På kanten af skolen: Skoletilknytning og indsatser i et ungdomsperspektiv

    Publikation: Konferencebidrag uden forlag/tidsskriftAbstraktForskningpeer review

    Abstract

    The rate of pupils dropping out of school and the fact that weak school affiliation correlates with lower job opportunities is of major concern in Europe (Solag, 2002, EACEA, 2012). Participation in education is also considered pivotal to lowering the probability of youth involvement in crime (Moretti, 2005). Yet most studies in this area seem to focus on pupils that have already dropped out of school. There has been less emphasis on how schools and the professionals who work in them deal with pupils with weak school affiliation (Thyssen et. al. 2010, Rumberger 2011) This paper presents the knowledge generated in the research project entitled “At the edge of the school - school affiliation and prevention in a youth perspective”. The project was aimed to generate knowledge about how young adolescents with weak school affiliation and declining school participation perceive school and the special efforts organized to give them support. The study focuses on the following issues: How do pupils in early adolescence perceive the prevention efforts organized in and around their schools, and how are these perceptions produced? Furthermore, we analyze how these perceptions affect pupils’ school strategies, and how schools and professionals can best meet this group of pupils and strengthen their school participation and affiliation. To answer these questions, the study combines three thematic perspectives on pupils’ weak school affiliation and low participation: 1. Narratives: Pupils’ narratives of their experiences with meeting professionals are analyzed. In this way, we examine how the relationship between the youth and the professional helps to position pupils (SOURCE). Our analysis endeavoured to show how the professional relationship with young people impacts their perception of themselves as learners and participants in their own lives. Using this narrative approach, the study encompasses the relational and social processes in which pupils take part at school and in other social contexts. We also discuss new ways in which both professionals and young people can act to support this participation (Ricoeur 1994; Kemp 2005; Holmgren & Nevers 2012; Kofoed & Søndergaard 2013; Gilliam 2008). 2. Youth life: The research also analyzes how these young people understand their own lives and actions within the various social contexts in which they live, and how the interaction between these contexts influences their school participation. The study thus asks how young people's experiences and stories from their lives outside of school affect their perception of and needs at school. In this second theme, we use a sociological approach to identify some characteristics of youth life and the relations and arenas in which it unfolds. (Bauman and May, 2003, Illeris 2009, Bourdieu 1977 Højholdt 2009). 3. Special efforts: From this thematic perspective we analyze how young people perceive the specially organized efforts of which they are part. We analyze how youth distance themselves to a certain extent from these initiatives. In the microsociological approach used for this theme, relations between pupils and professionals in preventive practices are largely influenced by the participants’ impression management. (Goffmann 1974, Jacobsen 2010) Methodology To shed light on these questions, the qualitative study uses empirical data from both pupils and professionals. First, 16 semi-structured interviews were carried out with 16 pupils, grades 8-10, from three different schools in Greater Copenhagen. According to the professionals, all of the pupils were at risk of dropping out of school. The interviews were carried out in accordance with the scientific standards for qualitative semi-structured interviews (Kval, 1997; Brinkman et. al, 2010, Ritchie et. al 2013). In the selection process it became clear that collecting empirical data in this area can be difficult: First, the sampling of interviewees met with obstacles because the professionals were reluctant to identify pupils with declining school attendance. As they justifiably pointed out, the mere act of selecting the pupils we wanted to reach might stigmatize them (Goffman, 1963). This may also have affected the outcome. Second, it became clear during the interviews that the respondents might not be answering the questions honestly, as some of the questions related to topics that might connect them to criminal acts or concern personal dimensions they preferred not to share with the researcher despite a promise of anonymity. The analysis showed that many of the young interviewees did not trust the professionals to maintain confidentiality. They may have seen the researcher as yet another type of professional, thus keeping key information about their lives and actions to themselves. We transcribed the interviews and conducted a thematic analysis, from which we could discern some major themes and a series of sub-themes. The next step in the study was to conduct group interviews with the professionals working at the pupils’ schools. To clarify the interprofessional dimensions of the efforts these professionals undertake with pupils, we ensured that the groups contained a representative sample of the various professions working at schools. These included teachers, guidance counsellors, special educators and other professionals in the Danish school system. The researchers remained quite removed from the discussion, thus allowing the professionals to exchange views and opinions (Second order phenomenological observation) among themselves. However, the researchers introduced some of the themes identified in the pupil interviews, prompting the professionals with pupil statements and inviting them to reflect on the statements. These interviews were also transcribed and thematically analyzed (Ritchie et. al, 2013). In the final stage of the data analysis process, we connected the findings from the pupil and professional rounds of interviews. Summary and results Prevention work to minimize school failure among lower secondary school pupils with weak school affiliation and participation is perceived as a challenge for the school and the professionals working there. The study indicates that professionals wish to develop ways of collaborating interprofessionally that create new perceptions and practice intervention. Through narratives, the study provides insight into the pupils’ views about the challenges in their lives outside school. In general they talk about challenges that render it difficult for them to benefit from school. These difficulties point in the three main thematic directions described in the study: 1) negative relationships between pupil and professional, 2) the pupil’s life outside of school and 3) the particular interventions. The study reveals that the pupils do not always get the support at school that they need to minimize their school failure. The pupil-professional interaction does not always work. This gives rise to frustration, resignation and passivity among both the pupils and the professionals. The professionals feel that professional intervention with lower secondary school pupils at risk comes too late. The study indicates that young people with weak school affiliation are in danger of becoming passive and detached as they encounter increasing academic demands and the far less rounded approach to pupils in lower secondary school. Professionals find that these academic demands serve to complicate individual considerations. Pupils that find it hard to see the point of schoolwork and to engage in school activities do not feel that the school meets them with trust and confidence. This makes preventive intervention problematic. Several of the young people and the professionals indicate that developing and sustaining relationships based on trust and confidentiality are essential to school participation. The study shows that teachers and other professionals in special functions can have a major positive impact in this respect. References Balvig, F. (2011): Lovlydig ungdom. En selvrapporteringsundersøgelse blandt 14-15 unge i Danmark 2010. Tilgået 21. marts 2015 på http://www.dkr.dk/lovlydig-ungdom. Bourdieu, P. (1977): Cultural Reproduction and Social Reproduction. I: J. Karabel & A.H. Halsey (red.). Power and Ideology in Education. New York Oxford University Press. Brinkmann S. & L. Tanggaard (2010): Kvalitative metoder. En grundbog. Hans Reitzels Forlag. 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    Bidragets oversatte titelPå kanten af skolen: Skoletilknytning og indsatser i et ungdomsperspektiv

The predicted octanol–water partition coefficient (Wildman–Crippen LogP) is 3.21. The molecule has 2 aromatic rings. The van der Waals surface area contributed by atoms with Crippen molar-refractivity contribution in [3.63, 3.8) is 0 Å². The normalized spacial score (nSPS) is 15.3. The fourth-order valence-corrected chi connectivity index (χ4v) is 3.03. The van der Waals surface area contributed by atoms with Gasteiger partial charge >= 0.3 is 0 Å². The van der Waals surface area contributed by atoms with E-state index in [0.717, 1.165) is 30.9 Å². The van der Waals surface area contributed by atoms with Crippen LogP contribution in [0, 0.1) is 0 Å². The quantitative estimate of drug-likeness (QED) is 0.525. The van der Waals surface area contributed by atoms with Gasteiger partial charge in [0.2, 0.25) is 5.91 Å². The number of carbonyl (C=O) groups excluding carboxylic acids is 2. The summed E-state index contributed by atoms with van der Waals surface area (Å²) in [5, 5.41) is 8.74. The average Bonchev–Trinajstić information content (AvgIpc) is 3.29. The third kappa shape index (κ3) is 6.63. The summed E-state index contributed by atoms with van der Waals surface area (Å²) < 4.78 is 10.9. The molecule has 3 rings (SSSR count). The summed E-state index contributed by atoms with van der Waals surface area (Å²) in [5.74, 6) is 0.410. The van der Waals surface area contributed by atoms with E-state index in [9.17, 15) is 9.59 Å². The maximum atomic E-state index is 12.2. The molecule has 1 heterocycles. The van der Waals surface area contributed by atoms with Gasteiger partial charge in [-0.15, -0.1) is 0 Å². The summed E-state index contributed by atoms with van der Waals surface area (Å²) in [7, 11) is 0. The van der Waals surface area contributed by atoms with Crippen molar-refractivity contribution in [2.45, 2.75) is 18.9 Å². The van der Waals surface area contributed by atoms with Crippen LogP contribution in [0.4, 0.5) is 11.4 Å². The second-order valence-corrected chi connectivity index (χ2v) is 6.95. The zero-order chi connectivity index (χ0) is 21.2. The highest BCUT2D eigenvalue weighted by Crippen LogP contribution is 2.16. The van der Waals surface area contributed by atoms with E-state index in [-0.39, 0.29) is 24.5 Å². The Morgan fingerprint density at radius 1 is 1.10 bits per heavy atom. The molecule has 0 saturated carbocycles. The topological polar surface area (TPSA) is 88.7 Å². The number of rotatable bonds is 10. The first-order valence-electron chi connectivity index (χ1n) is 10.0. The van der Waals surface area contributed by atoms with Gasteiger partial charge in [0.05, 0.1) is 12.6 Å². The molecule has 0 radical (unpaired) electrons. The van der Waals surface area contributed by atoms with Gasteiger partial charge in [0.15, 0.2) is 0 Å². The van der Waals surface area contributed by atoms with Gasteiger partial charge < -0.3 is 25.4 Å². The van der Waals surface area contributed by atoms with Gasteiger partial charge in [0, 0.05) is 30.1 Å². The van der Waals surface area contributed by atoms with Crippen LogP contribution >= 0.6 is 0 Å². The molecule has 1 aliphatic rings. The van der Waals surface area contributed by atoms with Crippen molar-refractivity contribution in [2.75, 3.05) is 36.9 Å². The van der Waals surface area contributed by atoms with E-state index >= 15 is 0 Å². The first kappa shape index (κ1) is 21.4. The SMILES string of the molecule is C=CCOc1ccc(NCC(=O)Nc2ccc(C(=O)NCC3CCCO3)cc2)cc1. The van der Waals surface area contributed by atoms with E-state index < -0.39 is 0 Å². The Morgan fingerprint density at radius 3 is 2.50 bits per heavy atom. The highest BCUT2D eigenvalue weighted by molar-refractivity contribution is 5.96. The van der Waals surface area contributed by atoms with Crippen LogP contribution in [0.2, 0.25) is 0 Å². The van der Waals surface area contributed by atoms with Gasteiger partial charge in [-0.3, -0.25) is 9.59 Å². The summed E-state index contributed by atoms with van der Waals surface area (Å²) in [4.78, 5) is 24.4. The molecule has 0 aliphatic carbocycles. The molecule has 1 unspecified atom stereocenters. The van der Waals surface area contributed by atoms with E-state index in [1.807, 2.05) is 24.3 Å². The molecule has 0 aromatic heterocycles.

OriginalsprogEngelsk
    Publikationsdato24 aug. 2016
    StatusUdgivet - 24 aug. 2016
    BegivenhedECER 2016: Leading Education: The Distinct Contributions of Educational Research and Researchers - University College Dublin, Belfield, Dublin 4, Ireland, Dublin, Irland
    Varighed: 23 aug. 201626 aug. 2016
    http://www.eera-ecer.de/ecer-2016-dublin/

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    KonferenceECER 2016
    LokationUniversity College Dublin, Belfield, Dublin 4, Ireland
    LandIrland
    ByDublin
    Periode23/08/1626/08/16